The impact of food and energy price shocks on cost of living for rural and urban households in Uganda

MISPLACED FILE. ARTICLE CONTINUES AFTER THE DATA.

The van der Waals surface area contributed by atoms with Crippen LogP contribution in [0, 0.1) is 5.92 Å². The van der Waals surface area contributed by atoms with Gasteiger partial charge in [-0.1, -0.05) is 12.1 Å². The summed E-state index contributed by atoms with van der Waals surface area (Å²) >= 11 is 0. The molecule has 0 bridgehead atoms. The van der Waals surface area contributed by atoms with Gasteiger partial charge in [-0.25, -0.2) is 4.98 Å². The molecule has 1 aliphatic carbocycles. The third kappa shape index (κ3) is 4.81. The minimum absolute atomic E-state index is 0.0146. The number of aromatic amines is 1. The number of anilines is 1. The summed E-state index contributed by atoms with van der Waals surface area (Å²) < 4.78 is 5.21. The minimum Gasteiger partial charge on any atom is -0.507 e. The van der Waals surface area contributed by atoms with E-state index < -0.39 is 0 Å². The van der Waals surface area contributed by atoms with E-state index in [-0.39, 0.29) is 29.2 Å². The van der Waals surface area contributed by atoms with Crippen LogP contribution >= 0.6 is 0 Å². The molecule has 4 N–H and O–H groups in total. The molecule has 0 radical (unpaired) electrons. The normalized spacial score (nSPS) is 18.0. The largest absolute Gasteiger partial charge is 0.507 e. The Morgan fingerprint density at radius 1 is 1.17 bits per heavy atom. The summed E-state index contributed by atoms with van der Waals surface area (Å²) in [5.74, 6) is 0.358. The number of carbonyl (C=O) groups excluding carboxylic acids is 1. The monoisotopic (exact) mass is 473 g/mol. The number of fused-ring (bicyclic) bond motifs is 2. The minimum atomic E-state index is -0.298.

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This paper examined the impact of food and energy price shocks on the cost of living for rural and urban households in Uganda using the SAM-multiplier approach to test the hypothesis that an increase in either food or energy prices leads to an increase in the cost of living for the three types of households i.e. rural and urban households in Uganda. Rural households are disaggregated into two categories of the rural farm for households with crop and/or livestock incomes and rural non-farm for households without crop and/or livestock incomes while Urban households refer to households with or without crop and/or livestock incomes. The study used secondary data of the 2013 social accounting matrix for Uganda collected by the International Food Policy Institute (IFPRI). The results revealed that an increase in food or energy prices have adverse impacts on the cost of living of both rural and urban households in Uganda. Specifically, a 10 percent increase in food prices increases the cost of living by 2.36 percent with the largest proportion of this effect coming from the indirect effects that account for 56.4 percent of the total effect. Though the effect on the different households takes the same direction, it varies with the 10 percent increase in food prices causing the cost of living of rural farm, rural non-farm, and urban households to increase by 2.76, 2.42, and 1.89 percent, respectively. On the other hand, a 10 percent increase in oil prices increases the cost of living by 42.8 percent with indirect effects accounting for 57.2 percent of the total effect. Specifically, a 10 percent increase causes the cost of living of rural farm, rural non-farm, and urban households to increase by 41.65, 43.69, and 43.08 percent, respectively. The impact on the cost of living was larger for the oil prices probably because oil is used as an input for most of the activities in the economy and has limited substitutes compared to the cereals. Therefore, any volatility in oil prices will automatically affect the costs of production that in turn lead to an increase in the cost of living. Further, the producer price index measured as average movements of prices received by the producers of various commodities increased by 2.26 percent following a 10 percent increase in the price of cereals with the direct effect accounting for 21.28 percent of the total effect while the indirect effect accounts for 78.72 percent. For a 10 percent energy price increase, the producer price index increases by 56.09 percent where 42.41 percent of this increase results from the direct effects of the price of the energy price increase while the remaining 57.59 percent results from the indirect effects. Based on the above findings, the government of Uganda should adopt policies like supporting initiatives aimed at providing alternative energy sources, developing a fuel pricing policy, increase investment in activities that reduce the cost of production, and designing policies towards improving both rural and urban households purchasing power.